Another thing I've pondered on was Rolt's assertion that the Falcons 'lacked proper sanding gear' (old photos make the 'sanding arrangements' pretty obvious!), which does seem odd, especially after the trailing wheels were added, given the comparatively large drivers and the tortuous nature of the route, from even before Corris / quarry bound trains completely cleared Pont Dyfi. I'd imagine the opportunity has been taken to rectify this in the design of No.10.

    Love the clip of the 'mixed' train (above), which as well as looking superb, must've been a sight easier going than starting No.7 on the bank, with all four carriages! Assuming No.4's end-of-term visit goes ahead as planned, directly comparing performances of the two locos, now No.7 has been 'breathed upon', ought to be interesting. Come to think of it, we're not now really all that far off 'Falcon 150', are we?
     
  10. Llwyngwern

    Llwyngwern Member

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  11. Llwyngwern

    Llwyngwern Member

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    Thoughts about the lack of sanders on the Falcons were outlined in the latest Newsletter which goes out to those who have supported the funding of number 10.
     
  12. Llwyngwern

    Llwyngwern Member

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    The deflectors story has to involve some conjecture after nigh on a century. They were fitted after number 4 was delivered, so it was in a response to a problem.

    So on the guesswork basis. Locos took water at Maespoeth Junction, sitting outside the shed from which the water came. The tank was inside the shed. Possibly while the tanks were filling the footplate crew did other things or simply had a cup of tea or visited the cludgie at the Corris end of the shed. If the tank overflowed on numbers 1 to 3 with their running plates the flow would not have been directly onto the motion but number 4 was different.

    In 1930 the GWR took over and Maespoeth saw machinery removed with the two locos then in service maintained by men from the mainline shed at Machynlleth when matters were beyond the remaining CR footplate staff. With a GW shedmaster looking at things there may have been a tightening up on recurring and avoidable problems, even allowing for the degree of Corris independence that remained to the end. Memory could be playing me false but I can’t recollect seeing 4 with the deflectors in GWR time.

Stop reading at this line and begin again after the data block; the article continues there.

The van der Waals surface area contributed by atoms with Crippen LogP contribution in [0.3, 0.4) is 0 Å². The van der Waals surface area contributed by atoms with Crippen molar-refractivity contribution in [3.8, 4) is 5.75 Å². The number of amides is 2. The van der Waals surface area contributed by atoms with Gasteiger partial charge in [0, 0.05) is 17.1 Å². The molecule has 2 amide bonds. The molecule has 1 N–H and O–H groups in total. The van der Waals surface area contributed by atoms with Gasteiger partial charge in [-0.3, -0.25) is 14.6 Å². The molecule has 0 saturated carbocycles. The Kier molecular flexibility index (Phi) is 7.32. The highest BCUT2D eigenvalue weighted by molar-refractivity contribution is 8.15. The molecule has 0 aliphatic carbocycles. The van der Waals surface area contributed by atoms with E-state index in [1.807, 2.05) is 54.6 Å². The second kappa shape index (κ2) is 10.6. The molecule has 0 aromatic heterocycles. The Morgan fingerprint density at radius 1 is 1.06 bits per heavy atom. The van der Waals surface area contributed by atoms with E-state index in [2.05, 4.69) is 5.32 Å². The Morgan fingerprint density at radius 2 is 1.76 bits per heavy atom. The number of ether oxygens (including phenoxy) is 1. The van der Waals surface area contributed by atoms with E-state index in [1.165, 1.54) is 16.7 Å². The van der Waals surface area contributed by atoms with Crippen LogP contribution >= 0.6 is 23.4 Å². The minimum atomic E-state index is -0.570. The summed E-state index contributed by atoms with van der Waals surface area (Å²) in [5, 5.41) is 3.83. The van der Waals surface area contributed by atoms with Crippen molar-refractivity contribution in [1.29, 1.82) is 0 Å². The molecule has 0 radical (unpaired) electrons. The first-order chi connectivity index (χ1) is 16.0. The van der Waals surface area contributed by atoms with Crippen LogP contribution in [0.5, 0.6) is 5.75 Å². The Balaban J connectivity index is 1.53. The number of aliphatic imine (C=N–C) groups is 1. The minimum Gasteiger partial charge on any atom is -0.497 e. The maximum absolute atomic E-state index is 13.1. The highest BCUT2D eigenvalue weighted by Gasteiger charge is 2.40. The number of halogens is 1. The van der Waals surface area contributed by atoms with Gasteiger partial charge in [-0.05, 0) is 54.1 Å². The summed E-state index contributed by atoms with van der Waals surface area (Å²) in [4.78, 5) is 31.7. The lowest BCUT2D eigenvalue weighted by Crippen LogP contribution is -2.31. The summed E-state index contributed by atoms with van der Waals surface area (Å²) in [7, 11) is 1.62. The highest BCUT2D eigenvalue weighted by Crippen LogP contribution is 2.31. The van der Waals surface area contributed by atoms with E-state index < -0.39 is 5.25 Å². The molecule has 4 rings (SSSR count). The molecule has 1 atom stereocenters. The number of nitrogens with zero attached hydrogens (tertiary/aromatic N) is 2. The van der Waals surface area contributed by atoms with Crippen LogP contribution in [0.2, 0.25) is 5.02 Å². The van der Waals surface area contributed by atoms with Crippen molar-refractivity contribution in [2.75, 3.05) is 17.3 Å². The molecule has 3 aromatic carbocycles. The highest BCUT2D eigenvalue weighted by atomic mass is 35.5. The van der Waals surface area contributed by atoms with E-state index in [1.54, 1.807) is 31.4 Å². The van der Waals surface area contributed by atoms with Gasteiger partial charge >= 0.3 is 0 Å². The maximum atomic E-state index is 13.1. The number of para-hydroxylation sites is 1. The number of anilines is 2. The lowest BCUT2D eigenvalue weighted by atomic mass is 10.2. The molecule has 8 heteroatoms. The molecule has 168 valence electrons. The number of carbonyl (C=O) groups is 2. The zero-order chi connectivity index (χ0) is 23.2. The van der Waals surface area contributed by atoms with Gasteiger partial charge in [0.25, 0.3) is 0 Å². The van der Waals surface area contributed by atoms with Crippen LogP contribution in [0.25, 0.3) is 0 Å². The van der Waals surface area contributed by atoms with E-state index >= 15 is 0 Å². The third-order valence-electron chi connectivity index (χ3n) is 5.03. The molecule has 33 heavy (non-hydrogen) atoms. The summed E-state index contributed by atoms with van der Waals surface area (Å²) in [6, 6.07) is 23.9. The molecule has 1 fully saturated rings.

This is entirely speculation and anyone’s guess is as good as mine.
     
  13. Llwyngwern

    Llwyngwern Member

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    Latest news on number 10 is that the boiler has been trial fitted into the frames for the first time at Alan Keef's.

    And there is a press release round up of other news on the Corris website.
     
  14. 30854

    30854 Resident of Nat Pres

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    Is it known whether maintenance in GW days involved mainline staff making their way to the denuded Maespoeth, or was servicing undertaken at Machynlleth (were boilers sent to Oswestry or Swindon?) after 1930(ish)?
     
  15. Llwyngwern

    Llwyngwern Member

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    Main works attention was carried out at Swindon rather than Oswestry. Again we're nearly a century on but it appears that Humphrey Humphreys carried out routine maintenance and called on fitters, and presumably tools, from the main line shed for help as required. As well as driving and firing he was, to quote Gwyn Briwnant Jones in Great Western Corris;- coal-man, fire lighter, steam raiser, fire- dropper and ash-man;- he was a one man locomotive department.
    Materials such as oil, cotton waste and sand were collected from the main line shed.
     
  16. Nomad

    Nomad New Member

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    Last edited: Aug 19, 2021
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  17. Llwyngwern

    Llwyngwern Member

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    As of this evening the Corris website has pictures from Keef's of number 10 including the boiler in place in the first, trial, fitting. Plus the pony truck and wheels in place. Looks very encouraging.
     
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  18. Llwyngwern

    Llwyngwern Member

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    More pictues have appeared on the website this evening. Including some showing some activity on the Extension and work on carriage 24.
     
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  19. Dunfanaghy Road

    Dunfanaghy Road Member

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    I saw a reference to a change of policy stopping the supply of material from the Dyfi roadworks. What's behind that?
    Pat
     
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  20. Llwyngwern

    Llwyngwern Member

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    If I get an answer I'll post it here in due course. Meanwhile number 4 is back in the shed at Maespoeth Junction having arrived safely from Tywyn. There are pics on the Corris Facebook page -- which I can view without having an account.